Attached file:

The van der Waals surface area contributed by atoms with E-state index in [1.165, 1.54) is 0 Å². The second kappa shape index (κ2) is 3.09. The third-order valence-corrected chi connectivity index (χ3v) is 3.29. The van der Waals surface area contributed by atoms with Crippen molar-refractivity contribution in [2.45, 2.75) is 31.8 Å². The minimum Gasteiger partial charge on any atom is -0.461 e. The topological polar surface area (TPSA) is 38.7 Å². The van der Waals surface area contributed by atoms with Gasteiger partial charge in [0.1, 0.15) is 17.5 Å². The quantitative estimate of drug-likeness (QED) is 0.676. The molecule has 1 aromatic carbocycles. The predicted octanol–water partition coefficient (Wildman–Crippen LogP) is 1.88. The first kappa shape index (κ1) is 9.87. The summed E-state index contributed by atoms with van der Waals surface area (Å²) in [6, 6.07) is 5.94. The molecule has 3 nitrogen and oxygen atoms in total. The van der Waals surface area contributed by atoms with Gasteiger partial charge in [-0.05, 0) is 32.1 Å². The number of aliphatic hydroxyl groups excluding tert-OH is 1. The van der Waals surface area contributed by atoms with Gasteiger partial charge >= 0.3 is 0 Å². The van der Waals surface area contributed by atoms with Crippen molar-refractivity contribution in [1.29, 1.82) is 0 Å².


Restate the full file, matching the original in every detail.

The van der Waals surface area contributed by atoms with E-state index in [1.165, 1.54) is 0 Å². The second kappa shape index (κ2) is 3.09. The third-order valence-corrected chi connectivity index (χ3v) is 3.29. The van der Waals surface area contributed by atoms with Crippen molar-refractivity contribution in [2.45, 2.75) is 31.8 Å². The minimum Gasteiger partial charge on any atom is -0.461 e. The topological polar surface area (TPSA) is 38.7 Å². The van der Waals surface area contributed by atoms with Gasteiger partial charge in [0.1, 0.15) is 17.5 Å². The quantitative estimate of drug-likeness (QED) is 0.676. The molecule has 1 aromatic carbocycles. The predicted octanol–water partition coefficient (Wildman–Crippen LogP) is 1.88. The first kappa shape index (κ1) is 9.87. The summed E-state index contributed by atoms with van der Waals surface area (Å²) in [6, 6.07) is 5.94. The molecule has 3 nitrogen and oxygen atoms in total. The van der Waals surface area contributed by atoms with Gasteiger partial charge in [-0.05, 0) is 32.1 Å². The number of aliphatic hydroxyl groups excluding tert-OH is 1. The van der Waals surface area contributed by atoms with Gasteiger partial charge >= 0.3 is 0 Å². The van der Waals surface area contributed by atoms with Crippen molar-refractivity contribution in [1.29, 1.82) is 0 Å².